February 2, 2014

AISES: Highlighting Indigenous Talent: History, Law, and Recruitment Strategies

Event Highlights: Indigenous Talent: History, Law, and Recruitment Strategies

The American Indian Science and Engineering Society (AISES) is a non-profit focused on elevating education and professional standards in STEM. AISES also emphasizes the importance of geographic, economic, and social dimensions in STEM education and careers.

In the U.S. today, Indigenous people are vastly underrepresented. This underrepresentation is rooted in a long history of systemic discrimination and oppression. During Sarah’s talk, she discussed some of the challenges faced by Indigenous talent, the importance of recognizing Indigenous sovereignty, and strategies for recruiting and retaining Indigenous individuals in STEM fields. The AISES team is doing incredible work, and currently hosts the largest college and career fair for Indigenous People in North America. Below are a few highlights from Sarah’s talk. We strongly recommend reaching out to their team to gain further insights into their organization and their work.

Understanding Indigenous Sovereignty

To address the underrepresentation of Indigenous talent, we must first recognize the unique legal and cultural status of Native American tribes. The U.S. Constitution acknowledges four sovereign entities: the federal government, foreign governments, state governments, and tribal governments. Native American tribes are sovereign nations with their own citizenship, laws (tribal, state, and federal), and legal status. Unlike other governments, tribal governments lack a tax base to fund essential services, historically relying on federal funding.

As federal funding for tribal governments has declined, they have increasingly engaged in economic development activities to generate revenue. This shift highlights the importance of acknowledging and respecting Indigenous sovereignty while working to include Indigenous communities in broader initiatives, such as STEM education and employment.

The Underrepresentation of Indigenous Students in STEM

Despite the growth in the American Indian and Alaska Native population, Native American students remain significantly underrepresented in STEM fields. In fact, they earn only 0.5% and 0.3% of undergraduate degrees in science and engineering, respectively. Traditional Indigenous knowledge provides different ways of approaching and arriving at innovation, and cannot be ignored if we are to propel ourselves toward the highest and best possible outcomes.

To bridge this gap and address inequities, we must adopt a "culturally responsive science teaching" approach. This involves integrating Indigenous traditional knowledge into science education, forming genuine partnerships with Indigenous communities, consulting Indigenous peoples in scientific research, and incorporating Indigenous culturally responsive teaching practices into the science curriculum.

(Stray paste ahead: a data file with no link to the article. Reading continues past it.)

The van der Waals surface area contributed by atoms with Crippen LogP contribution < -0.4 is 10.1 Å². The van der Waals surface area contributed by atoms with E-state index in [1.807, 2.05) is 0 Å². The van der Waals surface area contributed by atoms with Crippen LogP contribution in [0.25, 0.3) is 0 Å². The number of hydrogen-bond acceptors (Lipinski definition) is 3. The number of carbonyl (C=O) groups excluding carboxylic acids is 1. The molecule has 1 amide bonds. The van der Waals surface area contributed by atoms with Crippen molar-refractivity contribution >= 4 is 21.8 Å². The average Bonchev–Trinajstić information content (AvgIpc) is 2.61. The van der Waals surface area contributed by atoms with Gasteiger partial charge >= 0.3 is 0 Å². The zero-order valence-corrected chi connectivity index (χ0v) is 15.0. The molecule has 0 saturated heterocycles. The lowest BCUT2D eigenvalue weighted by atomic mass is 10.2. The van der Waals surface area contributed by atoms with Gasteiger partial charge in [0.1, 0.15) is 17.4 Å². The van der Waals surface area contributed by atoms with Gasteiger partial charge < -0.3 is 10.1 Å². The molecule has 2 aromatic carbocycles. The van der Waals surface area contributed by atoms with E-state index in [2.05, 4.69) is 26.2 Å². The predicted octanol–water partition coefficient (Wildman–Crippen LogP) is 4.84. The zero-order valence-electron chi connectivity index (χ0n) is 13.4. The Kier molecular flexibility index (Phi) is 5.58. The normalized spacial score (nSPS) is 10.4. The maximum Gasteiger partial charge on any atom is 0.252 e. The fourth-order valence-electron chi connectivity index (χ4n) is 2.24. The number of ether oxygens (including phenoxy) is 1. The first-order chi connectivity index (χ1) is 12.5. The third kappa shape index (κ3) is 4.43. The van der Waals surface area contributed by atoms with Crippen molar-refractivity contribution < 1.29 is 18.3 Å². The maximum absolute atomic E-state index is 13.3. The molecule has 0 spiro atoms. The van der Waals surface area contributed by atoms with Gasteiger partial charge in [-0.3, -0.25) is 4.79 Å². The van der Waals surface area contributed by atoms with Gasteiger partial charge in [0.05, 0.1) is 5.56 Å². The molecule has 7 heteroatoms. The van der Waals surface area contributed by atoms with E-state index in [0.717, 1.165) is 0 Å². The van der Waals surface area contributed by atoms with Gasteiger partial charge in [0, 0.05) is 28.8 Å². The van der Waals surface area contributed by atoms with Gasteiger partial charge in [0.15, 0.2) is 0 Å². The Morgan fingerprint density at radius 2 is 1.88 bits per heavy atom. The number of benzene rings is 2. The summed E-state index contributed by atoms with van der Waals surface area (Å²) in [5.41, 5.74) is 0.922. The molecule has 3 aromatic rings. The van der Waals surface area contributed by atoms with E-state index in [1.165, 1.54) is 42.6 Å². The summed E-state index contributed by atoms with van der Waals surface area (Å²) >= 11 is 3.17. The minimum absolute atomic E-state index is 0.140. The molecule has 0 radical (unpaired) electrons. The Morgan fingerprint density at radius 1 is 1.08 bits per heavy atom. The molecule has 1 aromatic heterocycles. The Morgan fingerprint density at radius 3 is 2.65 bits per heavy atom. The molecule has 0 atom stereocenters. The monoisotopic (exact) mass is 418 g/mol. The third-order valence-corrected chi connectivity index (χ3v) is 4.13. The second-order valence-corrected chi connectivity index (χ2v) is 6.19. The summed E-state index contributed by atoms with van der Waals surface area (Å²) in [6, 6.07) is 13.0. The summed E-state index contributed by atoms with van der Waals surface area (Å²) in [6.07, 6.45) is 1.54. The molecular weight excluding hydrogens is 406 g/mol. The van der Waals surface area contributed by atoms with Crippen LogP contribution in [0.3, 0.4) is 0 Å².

Recruitment Strategies for Indigenous Talent

Recruiting Indigenous talent requires a thoughtful and culturally sensitive approach. Organizations must prioritize building relationships and trust with Indigenous communities. It is essential to be present in these communities, respecting their cultures and knowledge. Building honest and mutual relationships that prioritize Indigenous sovereignty and self-determination is key.

Recruitment efforts should involve connecting with Indigenous communities, leaders, and educators. Organizations should invest in meaningful collaboration with Indigenous communities to strengthen diversity and inclusion. Furthermore, recruiters should avoid making assumptions about candidates' knowledge and actively engage with applicants to provide support throughout the recruitment process.

Recruitment strategies for Indigenous people need to be unique in several important ways:

1. Recognize that many Indigenous applicants are first-generation college graduates with parents unfamiliar with the application process.

2. Avoid the "drop in and out" style of recruitment, as it is often ineffective with Indigenous candidates. Consistent engagement over an extended period is necessary.

3. Offer culturally competent support to recruited Indigenous individuals to ensure their successful retention within the organization.

Creating a Supportive Environment

To foster the growth and development of Indigenous talent in STEM, organizations can establish Native American Employee Resource Groups (ERGs) with support from high-level leadership. These ERGs can provide financial resources and opportunities for Native employees to attend events, trainings, and meetings designed specifically for Native individuals.

Through these ERGs, employees experience a greater sense of inclusion and belonging, which can lead to increased representation in managerial roles and a supported pathway to leadership positions. Additionally, organizations can collaborate with subject matter experts and organizations like AISES (American Indian Science and Engineering Society) to conduct workshops and lectures that help employees understand Native people and their communities better.

In conclusion, addressing the underrepresentation of Indigenous talent in STEM requires recognizing the unique legal and cultural status of Native American tribes, adopting culturally responsive teaching practices, and implementing thoughtful recruitment and support strategies. By embracing diversity and inclusion in a meaningful way, organizations can harness the valuable contributions of Indigenous communities and propel STEM fields to new heights of innovation and understanding.

Visit AISES or email Sarah EchoHawk at sechohawk@aises.org to learn more.

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